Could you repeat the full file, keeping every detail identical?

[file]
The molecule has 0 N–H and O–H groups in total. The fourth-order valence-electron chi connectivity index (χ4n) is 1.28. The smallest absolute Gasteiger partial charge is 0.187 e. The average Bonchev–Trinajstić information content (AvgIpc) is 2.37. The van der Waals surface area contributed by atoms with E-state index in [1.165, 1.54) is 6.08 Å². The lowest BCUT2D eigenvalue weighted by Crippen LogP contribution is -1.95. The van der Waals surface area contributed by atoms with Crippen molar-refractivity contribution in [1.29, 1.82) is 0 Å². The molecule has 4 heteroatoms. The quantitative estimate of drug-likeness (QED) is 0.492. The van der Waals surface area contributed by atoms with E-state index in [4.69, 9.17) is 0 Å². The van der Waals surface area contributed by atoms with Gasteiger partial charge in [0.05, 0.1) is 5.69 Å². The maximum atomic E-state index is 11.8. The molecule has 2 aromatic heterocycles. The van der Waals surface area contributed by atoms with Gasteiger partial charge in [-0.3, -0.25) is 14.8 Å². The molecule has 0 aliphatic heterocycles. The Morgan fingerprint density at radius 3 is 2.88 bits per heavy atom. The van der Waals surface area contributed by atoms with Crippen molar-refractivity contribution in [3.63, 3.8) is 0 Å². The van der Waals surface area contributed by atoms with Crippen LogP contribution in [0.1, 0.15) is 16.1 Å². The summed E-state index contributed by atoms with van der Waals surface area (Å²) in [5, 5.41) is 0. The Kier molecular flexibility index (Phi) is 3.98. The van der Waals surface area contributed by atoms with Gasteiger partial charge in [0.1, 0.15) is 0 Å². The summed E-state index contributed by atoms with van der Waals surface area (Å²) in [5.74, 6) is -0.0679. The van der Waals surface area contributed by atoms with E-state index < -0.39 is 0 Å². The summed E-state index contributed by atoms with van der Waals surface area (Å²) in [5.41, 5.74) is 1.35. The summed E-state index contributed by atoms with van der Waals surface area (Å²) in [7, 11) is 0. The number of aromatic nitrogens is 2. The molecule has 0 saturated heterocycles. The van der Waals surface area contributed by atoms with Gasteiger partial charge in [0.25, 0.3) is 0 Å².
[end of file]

The molecule has 0 N–H and O–H groups in total. The fourth-order valence-electron chi connectivity index (χ4n) is 1.28. The smallest absolute Gasteiger partial charge is 0.187 e. The average Bonchev–Trinajstić information content (AvgIpc) is 2.37. The van der Waals surface area contributed by atoms with E-state index in [1.165, 1.54) is 6.08 Å². The lowest BCUT2D eigenvalue weighted by Crippen LogP contribution is -1.95. The van der Waals surface area contributed by atoms with Crippen molar-refractivity contribution in [1.29, 1.82) is 0 Å². The molecule has 4 heteroatoms. The quantitative estimate of drug-likeness (QED) is 0.492. The van der Waals surface area contributed by atoms with E-state index in [4.69, 9.17) is 0 Å². The van der Waals surface area contributed by atoms with Gasteiger partial charge in [0.05, 0.1) is 5.69 Å². The maximum atomic E-state index is 11.8. The molecule has 2 aromatic heterocycles. The van der Waals surface area contributed by atoms with Gasteiger partial charge in [-0.3, -0.25) is 14.8 Å². The molecule has 0 aliphatic heterocycles. The Morgan fingerprint density at radius 3 is 2.88 bits per heavy atom. The van der Waals surface area contributed by atoms with Crippen molar-refractivity contribution in [3.63, 3.8) is 0 Å². The van der Waals surface area contributed by atoms with Crippen LogP contribution in [0.1, 0.15) is 16.1 Å². The summed E-state index contributed by atoms with van der Waals surface area (Å²) in [5, 5.41) is 0. The Kier molecular flexibility index (Phi) is 3.98. The van der Waals surface area contributed by atoms with Gasteiger partial charge in [0.1, 0.15) is 0 Å². The summed E-state index contributed by atoms with van der Waals surface area (Å²) in [5.74, 6) is -0.0679. The van der Waals surface area contributed by atoms with E-state index < -0.39 is 0 Å². The summed E-state index contributed by atoms with van der Waals surface area (Å²) in [5.41, 5.74) is 1.35. The summed E-state index contributed by atoms with van der Waals surface area (Å²) in [7, 11) is 0. The number of aromatic nitrogens is 2. The molecule has 0 saturated heterocycles. The van der Waals surface area contributed by atoms with Gasteiger partial charge in [0.25, 0.3) is 0 Å².